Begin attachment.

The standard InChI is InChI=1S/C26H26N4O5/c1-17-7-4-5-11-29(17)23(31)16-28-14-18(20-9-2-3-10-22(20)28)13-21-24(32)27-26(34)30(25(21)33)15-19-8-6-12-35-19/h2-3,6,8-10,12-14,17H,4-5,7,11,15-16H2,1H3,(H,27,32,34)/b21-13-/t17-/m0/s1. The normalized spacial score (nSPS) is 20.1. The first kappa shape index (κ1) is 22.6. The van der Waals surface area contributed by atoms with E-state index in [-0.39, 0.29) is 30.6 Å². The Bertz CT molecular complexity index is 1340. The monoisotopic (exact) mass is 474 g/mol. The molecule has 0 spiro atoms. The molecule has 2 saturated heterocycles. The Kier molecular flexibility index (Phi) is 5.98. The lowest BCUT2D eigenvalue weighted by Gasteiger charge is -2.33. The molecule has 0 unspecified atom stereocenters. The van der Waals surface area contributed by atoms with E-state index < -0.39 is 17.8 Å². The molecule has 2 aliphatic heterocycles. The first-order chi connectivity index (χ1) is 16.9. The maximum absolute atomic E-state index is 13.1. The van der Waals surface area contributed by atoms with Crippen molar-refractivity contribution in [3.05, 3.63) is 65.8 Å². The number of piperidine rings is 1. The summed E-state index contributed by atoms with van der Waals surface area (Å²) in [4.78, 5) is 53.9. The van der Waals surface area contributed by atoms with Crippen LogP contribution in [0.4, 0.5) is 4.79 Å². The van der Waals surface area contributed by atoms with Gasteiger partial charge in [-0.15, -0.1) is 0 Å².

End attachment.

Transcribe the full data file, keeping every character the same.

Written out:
The standard InChI is InChI=1S/C26H26N4O5/c1-17-7-4-5-11-29(17)23(31)16-28-14-18(20-9-2-3-10-22(20)28)13-21-24(32)27-26(34)30(25(21)33)15-19-8-6-12-35-19/h2-3,6,8-10,12-14,17H,4-5,7,11,15-16H2,1H3,(H,27,32,34)/b21-13-/t17-/m0/s1. The normalized spacial score (nSPS) is 20.1. The first kappa shape index (κ1) is 22.6. The van der Waals surface area contributed by atoms with E-state index in [-0.39, 0.29) is 30.6 Å². The Bertz CT molecular complexity index is 1340. The monoisotopic (exact) mass is 474 g/mol. The molecule has 0 spiro atoms. The molecule has 2 saturated heterocycles. The Kier molecular flexibility index (Phi) is 5.98. The lowest BCUT2D eigenvalue weighted by Gasteiger charge is -2.33. The molecule has 0 unspecified atom stereocenters. The van der Waals surface area contributed by atoms with E-state index < -0.39 is 17.8 Å². The molecule has 2 aliphatic heterocycles. The first-order chi connectivity index (χ1) is 16.9. The maximum absolute atomic E-state index is 13.1. The van der Waals surface area contributed by atoms with Crippen molar-refractivity contribution in [3.05, 3.63) is 65.8 Å². The number of piperidine rings is 1. The summed E-state index contributed by atoms with van der Waals surface area (Å²) in [4.78, 5) is 53.9. The van der Waals surface area contributed by atoms with Crippen LogP contribution in [0.4, 0.5) is 4.79 Å². The van der Waals surface area contributed by atoms with Gasteiger partial charge in [-0.15, -0.1) is 0 Å².